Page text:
The Sleeping Years + Junkboy + Tea & Toast Band.
29 April 2008
Indie folk outfit 'The Sleeping Years' perform tracks from their debut album on Talitres Records, 'We're becoming islands one by one'. Copies of the album will be available to buy for the first time in the Uk at the show.
Also - a special blend of post 'Tortoise' meandering from Brighton's 'Junkboy' and tape loop experiments from 'Tea & Toast Band'.
The Macbeth 70 Hoxton Street N1 6LP Tube: Old Street
(020 7749 0600)
The Sleeping Years is the new project for singer-songwriter Dale Grundle.
Born in Coleraine, Northern Ireland to an Irish father and a Scottish mother, Dale started his first band Catchers while at school. Their first single ‘Cotton Dress’ came out on Setanta Records and became single of the week in Melody Maker.
Their debut album ‘Mute’ was recorded with Mike Hedges in France. Dale went on to tour with Pulp, Edwyn Collins, The Divine Comedy, Dr. John and Oasis. Catchers recorded their second album ‘Stooping to Fit’ with Nick Drake’s arranger Robert Kirby writing string and brass section parts for some of the songs.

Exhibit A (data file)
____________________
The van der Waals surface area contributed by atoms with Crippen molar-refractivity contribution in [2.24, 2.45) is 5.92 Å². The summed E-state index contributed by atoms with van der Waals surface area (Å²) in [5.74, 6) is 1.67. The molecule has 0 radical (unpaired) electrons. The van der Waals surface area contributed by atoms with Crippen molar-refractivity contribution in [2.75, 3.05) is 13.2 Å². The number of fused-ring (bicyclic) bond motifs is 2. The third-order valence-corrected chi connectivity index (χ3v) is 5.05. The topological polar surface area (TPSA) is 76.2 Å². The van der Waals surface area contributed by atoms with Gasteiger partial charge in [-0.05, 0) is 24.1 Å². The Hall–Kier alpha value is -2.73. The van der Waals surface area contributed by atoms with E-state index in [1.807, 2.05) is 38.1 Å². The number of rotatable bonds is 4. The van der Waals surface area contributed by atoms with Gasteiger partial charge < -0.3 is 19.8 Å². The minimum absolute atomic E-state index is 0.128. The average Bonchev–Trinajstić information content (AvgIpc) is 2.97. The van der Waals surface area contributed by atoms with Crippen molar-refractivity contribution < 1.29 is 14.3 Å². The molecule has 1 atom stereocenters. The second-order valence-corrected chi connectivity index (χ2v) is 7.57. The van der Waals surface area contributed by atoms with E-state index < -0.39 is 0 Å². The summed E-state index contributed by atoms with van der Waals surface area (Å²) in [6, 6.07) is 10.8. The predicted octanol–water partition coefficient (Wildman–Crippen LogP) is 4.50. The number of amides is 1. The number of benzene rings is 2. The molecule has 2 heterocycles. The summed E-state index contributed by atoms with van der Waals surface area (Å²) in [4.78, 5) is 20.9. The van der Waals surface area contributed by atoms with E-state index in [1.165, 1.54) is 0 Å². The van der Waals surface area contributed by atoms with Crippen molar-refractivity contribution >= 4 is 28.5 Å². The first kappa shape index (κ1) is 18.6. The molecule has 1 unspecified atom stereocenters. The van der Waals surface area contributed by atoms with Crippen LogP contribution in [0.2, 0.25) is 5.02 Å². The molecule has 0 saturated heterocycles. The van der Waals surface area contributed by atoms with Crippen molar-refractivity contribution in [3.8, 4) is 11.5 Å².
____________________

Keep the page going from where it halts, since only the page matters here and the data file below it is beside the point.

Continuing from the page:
Recently signed to Talitres Records in France, The Sleeping Years’ music has been featured on Huw Stephens’ BBC Radio 1 podcast, on Gideon Coe's BBC 6music show, in the Guardian writers’ playlist and on a cd sampler with Rolling Stone magazine. Dale has also been heavily played on French radio with each EP being championed by Bernard Lenoir. The group spent most of last year touring France and are due to tour Europe later this year.
The Sleeping Years have released three EPs so far, ‘You and Me Against The World’, 'Setting fire to sleepy towns’ and 'Clocks and clones'. The debut album ‘We’re becoming islands one by one’ has just been released to great reviews in France.
Press for The Sleeping Years:
The Guardian: 'his voice breaks exquisitely between hope and despair in songs that the acoustic guitar was invented for'
Dazed and Confused: 'a one-man show that owes his lilting metaphysical lyricism to the likes of Nick Drake, Elliot Smith and John Martyn. It's good to know that there are people like him out there'
Stuart Bailie (BBC Radio): 'just as Sufjan Stevens has been moved to celebrate the quirks and character of the United States, so Dale Grundle is devising his own charts, full of wonder, dread and reverie. Can't wait to see where he takes us next.'
Rolling Stone: ‘a very beautiful mini-album’
Hot Press: 'absolutely gorgeous'
Time Out: 'engagingly mournful, melodic song craft'